Free Woodworking Plans to Build a Twin Low Loft Bunk Bed

08.10.10 By //

The Design Confidential Free DIY Furniture Plans to Build a Twin Sized Low Loft Bunk

Now, I am going to assume most of you have kiddos…or will have kiddos…or your kiddos have grown and have their own kiddos..either way I know this will excite you because the project I will share with you retails for more than $1300 when you add up all of the extras. Can I tell you how much I spent on this from start to finish? $118 TOTAL including an entire gallon of Zinc by Martha Stewart for Home Depot (we all know that isn’t the cheapest…) That’s right, barely over $100 with screws, bolts, wood, paint, EVERYTHING! Even sandpaper..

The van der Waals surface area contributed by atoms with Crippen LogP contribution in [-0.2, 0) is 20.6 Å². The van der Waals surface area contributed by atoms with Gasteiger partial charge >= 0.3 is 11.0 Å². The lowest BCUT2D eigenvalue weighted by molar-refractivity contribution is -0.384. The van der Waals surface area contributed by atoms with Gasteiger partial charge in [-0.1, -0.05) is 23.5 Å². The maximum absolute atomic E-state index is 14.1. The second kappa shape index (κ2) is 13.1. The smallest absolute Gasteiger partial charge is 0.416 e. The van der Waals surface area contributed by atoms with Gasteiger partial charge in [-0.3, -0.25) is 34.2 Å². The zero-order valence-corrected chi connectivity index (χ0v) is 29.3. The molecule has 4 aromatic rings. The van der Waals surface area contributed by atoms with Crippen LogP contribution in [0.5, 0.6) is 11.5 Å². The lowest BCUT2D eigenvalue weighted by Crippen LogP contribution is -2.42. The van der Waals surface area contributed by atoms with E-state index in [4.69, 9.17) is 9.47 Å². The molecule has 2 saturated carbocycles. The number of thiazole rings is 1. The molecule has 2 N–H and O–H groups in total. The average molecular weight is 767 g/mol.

Below are the plans for this bed in other sizes! Something for everyone!


< The Design Confidential Free DIY Furniture Plans to Build a Twin Sized Low Loft Bunk
  • 2 – 4×4 at 10′ Can use Fence Posts – untreated
  • 3 – 2×6 at 8′
  • 5 – 2×4 at 10′
  • 2 – 2×4 at 8′
  • 1 – 2×4 at 6′
  • 6 – 1×4 at 10′
  • 4 – 4×4 at 56″ (Legs)
  • 2 – 2×6 at 76″ (Front and Back Rails)
  • 2 – 1×4 at 76″ (Cleats)
  • 2 – 2×6 at 43″ (Side Rails)
  • 2 – 2×4 at 76″ (Upper Back Rails)
  • 4 – 2×4 at 43″ (Upper Side Rails)
  • 1 – 2×4 at 23 1/2″ (Front Guard Rail)
  • 2 – 2×4 at 57″ (Front Upper Rails)
  • 11 – 1×4 at 40″ (Slats)
  • 2 – 2×4 at 60″ (Ladder Rails)
  • 4 – 2×4 at 14″ (Ladder Rungs)